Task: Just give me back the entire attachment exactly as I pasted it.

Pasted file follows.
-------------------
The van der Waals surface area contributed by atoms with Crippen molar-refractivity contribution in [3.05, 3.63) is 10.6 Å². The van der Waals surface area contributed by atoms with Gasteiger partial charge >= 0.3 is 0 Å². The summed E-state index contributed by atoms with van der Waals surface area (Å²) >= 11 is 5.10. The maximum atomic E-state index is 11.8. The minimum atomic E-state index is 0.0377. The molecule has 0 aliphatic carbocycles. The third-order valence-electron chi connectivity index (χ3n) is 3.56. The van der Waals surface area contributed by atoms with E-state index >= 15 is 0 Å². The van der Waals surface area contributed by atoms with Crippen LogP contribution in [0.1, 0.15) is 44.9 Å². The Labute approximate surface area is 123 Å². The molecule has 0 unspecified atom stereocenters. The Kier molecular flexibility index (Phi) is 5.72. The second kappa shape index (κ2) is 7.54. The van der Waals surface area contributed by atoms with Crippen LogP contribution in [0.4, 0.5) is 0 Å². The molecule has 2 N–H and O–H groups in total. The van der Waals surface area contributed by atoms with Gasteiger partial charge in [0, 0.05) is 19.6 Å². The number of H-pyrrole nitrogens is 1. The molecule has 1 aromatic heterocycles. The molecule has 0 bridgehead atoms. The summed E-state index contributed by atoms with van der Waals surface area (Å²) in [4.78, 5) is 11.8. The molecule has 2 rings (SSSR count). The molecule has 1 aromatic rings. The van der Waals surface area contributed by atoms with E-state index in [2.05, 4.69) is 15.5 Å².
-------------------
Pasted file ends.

The van der Waals surface area contributed by atoms with Crippen molar-refractivity contribution in [3.05, 3.63) is 10.6 Å². The van der Waals surface area contributed by atoms with Gasteiger partial charge >= 0.3 is 0 Å². The summed E-state index contributed by atoms with van der Waals surface area (Å²) >= 11 is 5.10. The maximum atomic E-state index is 11.8. The minimum atomic E-state index is 0.0377. The molecule has 0 aliphatic carbocycles. The third-order valence-electron chi connectivity index (χ3n) is 3.56. The van der Waals surface area contributed by atoms with E-state index >= 15 is 0 Å². The van der Waals surface area contributed by atoms with Crippen LogP contribution in [0.1, 0.15) is 44.9 Å². The Labute approximate surface area is 123 Å². The molecule has 0 unspecified atom stereocenters. The Kier molecular flexibility index (Phi) is 5.72. The second kappa shape index (κ2) is 7.54. The van der Waals surface area contributed by atoms with Crippen LogP contribution in [0.4, 0.5) is 0 Å². The molecule has 2 N–H and O–H groups in total. The van der Waals surface area contributed by atoms with Gasteiger partial charge in [0, 0.05) is 19.6 Å². The number of H-pyrrole nitrogens is 1. The molecule has 1 aromatic heterocycles. The molecule has 0 bridgehead atoms. The summed E-state index contributed by atoms with van der Waals surface area (Å²) in [4.78, 5) is 11.8. The molecule has 2 rings (SSSR count). The molecule has 1 aromatic rings. The van der Waals surface area contributed by atoms with E-state index in [2.05, 4.69) is 15.5 Å².